“Not this topic again,” you might say. By “this,” you probably inferred that you are about to read a few hundred words describing the difficulties of meaningfully correlating accelerated weathering to real-time performance. Rest easy; that old topic is kids’ stuff compared to understanding the meaningfulness of corrosion testing.
The performance of coil coatings over the lifetime of a product is of paramount importance. Of the markets served by prepainted metal, the building products market poses the greatest challenges. During a recent NCCA meeting, there were plenty of conversations about accelerated corrosion testing, and this got me thinking about the similarities—and distinct differences—when comparing accelerated corrosion testing and accelerated weathering. Of course, corrosion is a form of weathering, but the term “weathering” commonly refers to what happens to a product’s appearance properties (chalk, fade, gloss retention) when exposed to sunlight, heat and moisture. On the other hand, corrosion refers to the degradation of the metal substrate.
Great progress has been made over the last 20 years to understand how to model an accelerated weathering test to better simulate the environment in which a product will be placed. We now have a better understanding of the need to duplicate the solar power distribution, the unrealistic effects of <295 nm UV wavelengths, and, most recently, the importance and necessity of coating moisture imbibition in the physio-chemical degradation of coatings. This level of understanding is mostly absent when it comes to accelerated corrosion testing.
What makes corrosion testing so difficult? Let’s start with the chemistry of corrosion versus accelerated weathering. Don’t worry; I do not intend to get into the chemistry and physics. We’ll leave that to the researchers, but it is important to know that these researchers are always striving to duplicate in an accelerated test cabinet the same chemistry that is taking place in the real world. When done effectively, new products can be introduced with an assurance that they will perform suitably in the field.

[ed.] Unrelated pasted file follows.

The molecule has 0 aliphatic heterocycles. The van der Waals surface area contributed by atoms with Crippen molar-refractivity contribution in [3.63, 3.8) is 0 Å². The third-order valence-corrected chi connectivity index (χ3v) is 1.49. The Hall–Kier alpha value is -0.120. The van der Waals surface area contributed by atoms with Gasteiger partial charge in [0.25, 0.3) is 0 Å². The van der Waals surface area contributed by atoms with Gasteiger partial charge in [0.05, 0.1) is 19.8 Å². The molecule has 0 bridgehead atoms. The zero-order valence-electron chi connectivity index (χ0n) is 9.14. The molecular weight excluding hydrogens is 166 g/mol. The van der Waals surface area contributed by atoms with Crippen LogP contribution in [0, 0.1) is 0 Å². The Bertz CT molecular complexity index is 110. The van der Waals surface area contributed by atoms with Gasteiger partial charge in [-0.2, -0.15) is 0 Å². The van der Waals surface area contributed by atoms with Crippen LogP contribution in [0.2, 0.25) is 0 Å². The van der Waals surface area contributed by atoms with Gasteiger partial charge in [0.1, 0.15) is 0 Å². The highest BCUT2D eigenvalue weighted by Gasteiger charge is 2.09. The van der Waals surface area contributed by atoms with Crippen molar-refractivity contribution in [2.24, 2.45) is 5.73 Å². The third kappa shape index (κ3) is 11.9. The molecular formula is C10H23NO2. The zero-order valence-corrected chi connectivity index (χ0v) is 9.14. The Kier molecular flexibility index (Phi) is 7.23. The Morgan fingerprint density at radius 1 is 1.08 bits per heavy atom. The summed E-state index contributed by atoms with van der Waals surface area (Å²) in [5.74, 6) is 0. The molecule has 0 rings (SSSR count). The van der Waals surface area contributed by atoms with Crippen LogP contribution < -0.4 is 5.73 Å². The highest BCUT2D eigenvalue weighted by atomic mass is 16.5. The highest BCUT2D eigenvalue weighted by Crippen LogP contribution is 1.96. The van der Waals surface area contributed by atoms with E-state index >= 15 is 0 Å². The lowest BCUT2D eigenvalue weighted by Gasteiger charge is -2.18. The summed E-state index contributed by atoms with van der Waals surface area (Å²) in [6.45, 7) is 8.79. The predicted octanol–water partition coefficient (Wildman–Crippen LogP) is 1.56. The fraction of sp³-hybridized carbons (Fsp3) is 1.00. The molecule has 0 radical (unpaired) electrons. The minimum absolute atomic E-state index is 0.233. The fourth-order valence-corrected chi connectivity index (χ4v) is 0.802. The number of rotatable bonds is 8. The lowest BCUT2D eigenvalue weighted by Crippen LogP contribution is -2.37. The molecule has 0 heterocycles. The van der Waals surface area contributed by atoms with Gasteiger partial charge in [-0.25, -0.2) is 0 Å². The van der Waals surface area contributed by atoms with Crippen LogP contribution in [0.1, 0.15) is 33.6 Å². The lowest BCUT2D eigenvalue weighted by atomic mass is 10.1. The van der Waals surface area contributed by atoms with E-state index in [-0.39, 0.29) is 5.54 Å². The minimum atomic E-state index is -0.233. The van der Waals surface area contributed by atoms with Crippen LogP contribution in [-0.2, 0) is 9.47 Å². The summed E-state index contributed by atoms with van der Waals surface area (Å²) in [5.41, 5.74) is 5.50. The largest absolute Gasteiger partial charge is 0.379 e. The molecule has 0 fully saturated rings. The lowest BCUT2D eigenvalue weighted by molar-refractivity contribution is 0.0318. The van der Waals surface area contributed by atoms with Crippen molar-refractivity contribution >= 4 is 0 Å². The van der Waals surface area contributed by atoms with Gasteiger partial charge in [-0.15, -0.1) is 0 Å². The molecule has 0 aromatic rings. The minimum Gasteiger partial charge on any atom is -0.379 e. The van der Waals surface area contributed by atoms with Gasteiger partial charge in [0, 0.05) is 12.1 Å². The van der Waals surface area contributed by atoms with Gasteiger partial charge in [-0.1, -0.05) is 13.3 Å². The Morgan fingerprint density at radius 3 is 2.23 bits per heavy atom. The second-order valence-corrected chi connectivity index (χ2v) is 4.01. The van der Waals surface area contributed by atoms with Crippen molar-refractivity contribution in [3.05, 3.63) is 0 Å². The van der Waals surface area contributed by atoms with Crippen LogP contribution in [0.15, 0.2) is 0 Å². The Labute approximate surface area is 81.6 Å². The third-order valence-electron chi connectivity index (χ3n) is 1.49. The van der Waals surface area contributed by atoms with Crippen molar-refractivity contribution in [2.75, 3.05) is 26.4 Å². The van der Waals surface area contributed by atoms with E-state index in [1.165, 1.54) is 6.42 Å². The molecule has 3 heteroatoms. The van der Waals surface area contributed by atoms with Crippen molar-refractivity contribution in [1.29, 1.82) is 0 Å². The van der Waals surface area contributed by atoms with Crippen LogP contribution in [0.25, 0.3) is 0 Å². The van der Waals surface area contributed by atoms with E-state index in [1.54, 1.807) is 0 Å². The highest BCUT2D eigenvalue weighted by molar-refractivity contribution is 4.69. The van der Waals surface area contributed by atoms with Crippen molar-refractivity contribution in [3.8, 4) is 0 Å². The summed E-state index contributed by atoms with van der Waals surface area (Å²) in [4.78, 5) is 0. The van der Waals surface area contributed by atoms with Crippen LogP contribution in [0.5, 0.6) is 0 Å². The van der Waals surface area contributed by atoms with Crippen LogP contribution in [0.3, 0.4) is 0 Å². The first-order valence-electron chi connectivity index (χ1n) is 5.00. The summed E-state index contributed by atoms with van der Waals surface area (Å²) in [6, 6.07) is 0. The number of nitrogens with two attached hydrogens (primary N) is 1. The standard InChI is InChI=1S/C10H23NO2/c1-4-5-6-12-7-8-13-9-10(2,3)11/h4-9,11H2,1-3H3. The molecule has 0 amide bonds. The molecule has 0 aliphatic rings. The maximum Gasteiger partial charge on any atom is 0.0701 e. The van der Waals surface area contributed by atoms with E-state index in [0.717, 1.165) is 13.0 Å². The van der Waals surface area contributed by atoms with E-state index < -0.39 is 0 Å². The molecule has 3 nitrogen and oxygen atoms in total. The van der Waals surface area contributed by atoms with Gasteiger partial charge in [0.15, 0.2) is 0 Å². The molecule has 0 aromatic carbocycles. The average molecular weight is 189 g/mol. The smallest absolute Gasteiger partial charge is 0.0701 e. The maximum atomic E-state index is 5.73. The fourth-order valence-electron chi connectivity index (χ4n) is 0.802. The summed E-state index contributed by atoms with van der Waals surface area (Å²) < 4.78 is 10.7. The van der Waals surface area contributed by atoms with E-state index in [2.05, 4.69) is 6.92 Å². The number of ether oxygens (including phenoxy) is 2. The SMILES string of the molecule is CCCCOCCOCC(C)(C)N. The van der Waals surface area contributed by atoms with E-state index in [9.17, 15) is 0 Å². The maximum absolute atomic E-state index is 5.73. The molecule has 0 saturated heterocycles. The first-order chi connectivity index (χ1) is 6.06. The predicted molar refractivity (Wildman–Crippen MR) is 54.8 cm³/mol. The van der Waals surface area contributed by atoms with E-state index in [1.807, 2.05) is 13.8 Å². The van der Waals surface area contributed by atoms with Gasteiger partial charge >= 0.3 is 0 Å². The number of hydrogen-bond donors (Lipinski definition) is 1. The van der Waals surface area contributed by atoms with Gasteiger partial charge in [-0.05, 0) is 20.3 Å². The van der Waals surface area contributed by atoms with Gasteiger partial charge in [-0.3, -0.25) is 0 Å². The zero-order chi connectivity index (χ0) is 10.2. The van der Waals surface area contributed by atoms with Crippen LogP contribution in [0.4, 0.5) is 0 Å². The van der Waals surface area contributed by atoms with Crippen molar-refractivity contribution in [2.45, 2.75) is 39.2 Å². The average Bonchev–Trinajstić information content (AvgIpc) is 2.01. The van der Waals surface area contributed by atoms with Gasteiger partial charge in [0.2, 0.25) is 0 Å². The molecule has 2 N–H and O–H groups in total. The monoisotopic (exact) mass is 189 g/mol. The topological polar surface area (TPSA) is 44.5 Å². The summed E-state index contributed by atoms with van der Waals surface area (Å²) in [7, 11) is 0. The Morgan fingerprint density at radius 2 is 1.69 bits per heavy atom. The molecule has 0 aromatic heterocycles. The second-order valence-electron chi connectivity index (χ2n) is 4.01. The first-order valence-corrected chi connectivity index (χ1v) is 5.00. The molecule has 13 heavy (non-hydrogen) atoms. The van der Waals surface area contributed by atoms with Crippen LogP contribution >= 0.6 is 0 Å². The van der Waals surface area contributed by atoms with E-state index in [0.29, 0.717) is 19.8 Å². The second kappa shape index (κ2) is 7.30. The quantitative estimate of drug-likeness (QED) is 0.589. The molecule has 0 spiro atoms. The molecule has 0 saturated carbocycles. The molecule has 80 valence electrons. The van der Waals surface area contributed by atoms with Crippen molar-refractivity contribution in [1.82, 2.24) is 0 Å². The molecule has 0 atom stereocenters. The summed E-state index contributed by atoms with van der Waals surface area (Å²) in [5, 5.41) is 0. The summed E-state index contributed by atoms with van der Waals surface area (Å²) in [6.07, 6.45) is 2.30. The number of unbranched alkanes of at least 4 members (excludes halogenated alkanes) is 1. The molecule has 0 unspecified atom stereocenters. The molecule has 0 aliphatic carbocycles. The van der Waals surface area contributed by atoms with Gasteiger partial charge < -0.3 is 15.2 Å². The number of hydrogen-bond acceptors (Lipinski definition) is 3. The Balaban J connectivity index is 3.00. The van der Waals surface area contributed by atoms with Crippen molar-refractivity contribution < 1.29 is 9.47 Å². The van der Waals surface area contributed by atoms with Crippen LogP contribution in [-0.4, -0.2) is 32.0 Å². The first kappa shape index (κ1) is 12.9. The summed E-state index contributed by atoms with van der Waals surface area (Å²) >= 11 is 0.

As demanding as it is to understand the degradation reactions of an organic coating during typical weathering, understanding corrosion reactions is way more convoluted! Think about the cut edge of any prepainted product, and let’s keep the discussion to 0.015″ G90 hot-dipped galvanized steel (HDG) just to keep things simple (as if!). If you could look head-on at the drip edge, you’d see about 13.5 mils of cold-rolled steel (CRS) coated on both sides with less than one mil of zinc (the galvanized layer), another mil of primer and topcoat on one side and about a half-mil of primer and backer on the other. The cut edge, therefore, is basically unprotected steel. This drawing may help to illustrate the various layers.
And yet with a 13.5 mil layer of unprotected CRS we do not have, in reality, much of an edge corrosion issue in our industry. How can this be?
Corrosion is a complex set of electrochemical reactions, and it is simply not all that easy to study these reactions. By comparison, studying the degradation reactions during weathering of organic coatings is not trivial, but over the last 30 years excellent techniques have been developed and are within the reach of any interested laboratory. And consider this: When studying coating degradation, there are plenty of surfaces to study. When studying the early stages of corrosion at the cut edge, you need to study a surface (see above) that is only 13.5 mils thick. That may sound thick compared to the zinc and paint thicknesses involved, but that’s a mighty thin surface for chemical analysis of the corrosion mechanism.
Some corrosion chemistry is described as anodic corrosion, and other reactions fall under the term cathodic corrosion. As if it is not complex enough, some of the electrochemical reactions produce extremely alkaline microenvironments. Organic coatings are particularly susceptible to alkaline conditions, so, in addition to all that inorganic chemistry taking place within the metal, now you have the interaction of the corrosion byproducts (those alkaline moieties) attacking the primer and actually breaking chemical bonds. These reactions take place at the interface of the zinc layer (or zinc-pretreatment layer…it’s hard to tell exactly where all the action is!) and the primer. Once the corrosion reaction starts at the cut edge, it begins to move away from this edge and creep up the panel. This is the “creepage” that we often describe in corrosion test methods. Is it any wonder that we satisfy ourselves not with what is happening chemically, but rather with the simple measurement of creepage at the scribe and cut-edge?
What does it all mean? How do we consider entering a chromate-free world when our understanding of corrosion and test methods seem so inadequate? That’s a topic for another blog. Stay tuned for “Accelerated Weathering: Part Two.” Coming soon…
-David A. Cocuzzi, NCCA Technical Director
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